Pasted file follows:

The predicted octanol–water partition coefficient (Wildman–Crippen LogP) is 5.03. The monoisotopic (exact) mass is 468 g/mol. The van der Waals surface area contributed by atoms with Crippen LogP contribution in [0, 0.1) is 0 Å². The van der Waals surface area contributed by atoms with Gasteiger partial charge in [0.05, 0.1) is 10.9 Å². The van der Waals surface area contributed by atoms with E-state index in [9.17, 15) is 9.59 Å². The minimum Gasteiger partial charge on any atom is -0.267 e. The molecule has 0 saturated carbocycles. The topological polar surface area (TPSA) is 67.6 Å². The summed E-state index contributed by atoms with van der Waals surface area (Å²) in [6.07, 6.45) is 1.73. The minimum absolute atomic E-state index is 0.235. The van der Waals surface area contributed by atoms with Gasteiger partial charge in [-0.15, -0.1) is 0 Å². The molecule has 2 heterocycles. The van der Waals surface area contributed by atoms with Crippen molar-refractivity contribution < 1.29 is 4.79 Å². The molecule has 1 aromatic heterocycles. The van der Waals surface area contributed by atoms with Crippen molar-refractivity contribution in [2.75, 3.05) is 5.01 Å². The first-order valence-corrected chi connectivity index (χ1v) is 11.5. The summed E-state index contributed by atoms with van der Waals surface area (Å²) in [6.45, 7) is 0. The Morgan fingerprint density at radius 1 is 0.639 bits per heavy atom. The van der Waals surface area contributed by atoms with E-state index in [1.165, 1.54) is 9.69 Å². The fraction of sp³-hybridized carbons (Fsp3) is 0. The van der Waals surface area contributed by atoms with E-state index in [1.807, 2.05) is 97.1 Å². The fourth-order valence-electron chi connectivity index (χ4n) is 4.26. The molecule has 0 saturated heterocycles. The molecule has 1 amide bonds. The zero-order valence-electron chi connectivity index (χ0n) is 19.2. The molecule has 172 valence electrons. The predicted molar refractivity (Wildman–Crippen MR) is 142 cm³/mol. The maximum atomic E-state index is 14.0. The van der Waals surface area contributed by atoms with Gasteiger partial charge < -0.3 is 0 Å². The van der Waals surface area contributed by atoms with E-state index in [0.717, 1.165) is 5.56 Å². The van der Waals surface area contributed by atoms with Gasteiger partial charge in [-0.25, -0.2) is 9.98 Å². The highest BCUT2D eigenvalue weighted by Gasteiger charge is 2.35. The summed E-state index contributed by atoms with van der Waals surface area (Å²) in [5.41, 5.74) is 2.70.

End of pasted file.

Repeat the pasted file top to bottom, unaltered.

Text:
The predicted octanol–water partition coefficient (Wildman–Crippen LogP) is 5.03. The monoisotopic (exact) mass is 468 g/mol. The van der Waals surface area contributed by atoms with Crippen LogP contribution in [0, 0.1) is 0 Å². The van der Waals surface area contributed by atoms with Gasteiger partial charge in [0.05, 0.1) is 10.9 Å². The van der Waals surface area contributed by atoms with E-state index in [9.17, 15) is 9.59 Å². The minimum Gasteiger partial charge on any atom is -0.267 e. The molecule has 0 saturated carbocycles. The topological polar surface area (TPSA) is 67.6 Å². The summed E-state index contributed by atoms with van der Waals surface area (Å²) in [6.07, 6.45) is 1.73. The minimum absolute atomic E-state index is 0.235. The van der Waals surface area contributed by atoms with Gasteiger partial charge in [-0.15, -0.1) is 0 Å². The molecule has 2 heterocycles. The van der Waals surface area contributed by atoms with Crippen molar-refractivity contribution < 1.29 is 4.79 Å². The molecule has 1 aromatic heterocycles. The van der Waals surface area contributed by atoms with Crippen molar-refractivity contribution in [2.75, 3.05) is 5.01 Å². The first-order valence-corrected chi connectivity index (χ1v) is 11.5. The summed E-state index contributed by atoms with van der Waals surface area (Å²) in [6.45, 7) is 0. The Morgan fingerprint density at radius 1 is 0.639 bits per heavy atom. The van der Waals surface area contributed by atoms with E-state index in [1.165, 1.54) is 9.69 Å². The fraction of sp³-hybridized carbons (Fsp3) is 0. The van der Waals surface area contributed by atoms with E-state index in [1.807, 2.05) is 97.1 Å². The fourth-order valence-electron chi connectivity index (χ4n) is 4.26. The molecule has 0 saturated heterocycles. The molecule has 1 amide bonds. The zero-order valence-electron chi connectivity index (χ0n) is 19.2. The molecule has 172 valence electrons. The predicted molar refractivity (Wildman–Crippen MR) is 142 cm³/mol. The maximum atomic E-state index is 14.0. The van der Waals surface area contributed by atoms with Gasteiger partial charge < -0.3 is 0 Å². The van der Waals surface area contributed by atoms with E-state index in [0.717, 1.165) is 5.56 Å². The van der Waals surface area contributed by atoms with Gasteiger partial charge in [-0.25, -0.2) is 9.98 Å². The highest BCUT2D eigenvalue weighted by Gasteiger charge is 2.35. The summed E-state index contributed by atoms with van der Waals surface area (Å²) in [5.41, 5.74) is 2.70.